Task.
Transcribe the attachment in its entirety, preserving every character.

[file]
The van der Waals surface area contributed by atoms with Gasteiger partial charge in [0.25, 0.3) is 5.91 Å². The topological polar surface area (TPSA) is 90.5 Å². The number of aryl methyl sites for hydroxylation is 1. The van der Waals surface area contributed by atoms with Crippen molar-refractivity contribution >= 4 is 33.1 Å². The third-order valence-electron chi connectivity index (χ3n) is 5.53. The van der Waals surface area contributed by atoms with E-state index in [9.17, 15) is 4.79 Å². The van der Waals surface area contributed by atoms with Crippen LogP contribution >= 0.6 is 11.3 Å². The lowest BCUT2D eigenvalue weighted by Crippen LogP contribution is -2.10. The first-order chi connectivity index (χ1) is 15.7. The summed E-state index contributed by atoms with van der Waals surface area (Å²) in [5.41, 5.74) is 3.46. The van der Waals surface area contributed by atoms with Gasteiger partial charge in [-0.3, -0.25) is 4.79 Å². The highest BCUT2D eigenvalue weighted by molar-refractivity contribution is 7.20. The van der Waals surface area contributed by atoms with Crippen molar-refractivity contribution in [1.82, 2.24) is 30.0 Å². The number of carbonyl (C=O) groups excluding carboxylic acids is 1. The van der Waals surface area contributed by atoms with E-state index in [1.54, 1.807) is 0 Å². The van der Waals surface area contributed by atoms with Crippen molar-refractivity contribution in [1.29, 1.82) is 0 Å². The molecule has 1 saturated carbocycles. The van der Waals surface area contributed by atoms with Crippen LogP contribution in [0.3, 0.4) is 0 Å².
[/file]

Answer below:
The van der Waals surface area contributed by atoms with Gasteiger partial charge in [0.25, 0.3) is 5.91 Å². The topological polar surface area (TPSA) is 90.5 Å². The number of aryl methyl sites for hydroxylation is 1. The van der Waals surface area contributed by atoms with Crippen molar-refractivity contribution >= 4 is 33.1 Å². The third-order valence-electron chi connectivity index (χ3n) is 5.53. The van der Waals surface area contributed by atoms with E-state index in [9.17, 15) is 4.79 Å². The van der Waals surface area contributed by atoms with Crippen LogP contribution >= 0.6 is 11.3 Å². The lowest BCUT2D eigenvalue weighted by Crippen LogP contribution is -2.10. The first-order chi connectivity index (χ1) is 15.7. The summed E-state index contributed by atoms with van der Waals surface area (Å²) in [5.41, 5.74) is 3.46. The van der Waals surface area contributed by atoms with Gasteiger partial charge in [-0.3, -0.25) is 4.79 Å². The highest BCUT2D eigenvalue weighted by molar-refractivity contribution is 7.20. The van der Waals surface area contributed by atoms with Crippen molar-refractivity contribution in [1.82, 2.24) is 30.0 Å². The number of carbonyl (C=O) groups excluding carboxylic acids is 1. The van der Waals surface area contributed by atoms with E-state index in [1.54, 1.807) is 0 Å². The van der Waals surface area contributed by atoms with Crippen molar-refractivity contribution in [1.29, 1.82) is 0 Å². The molecule has 1 saturated carbocycles. The van der Waals surface area contributed by atoms with Crippen LogP contribution in [0.3, 0.4) is 0 Å².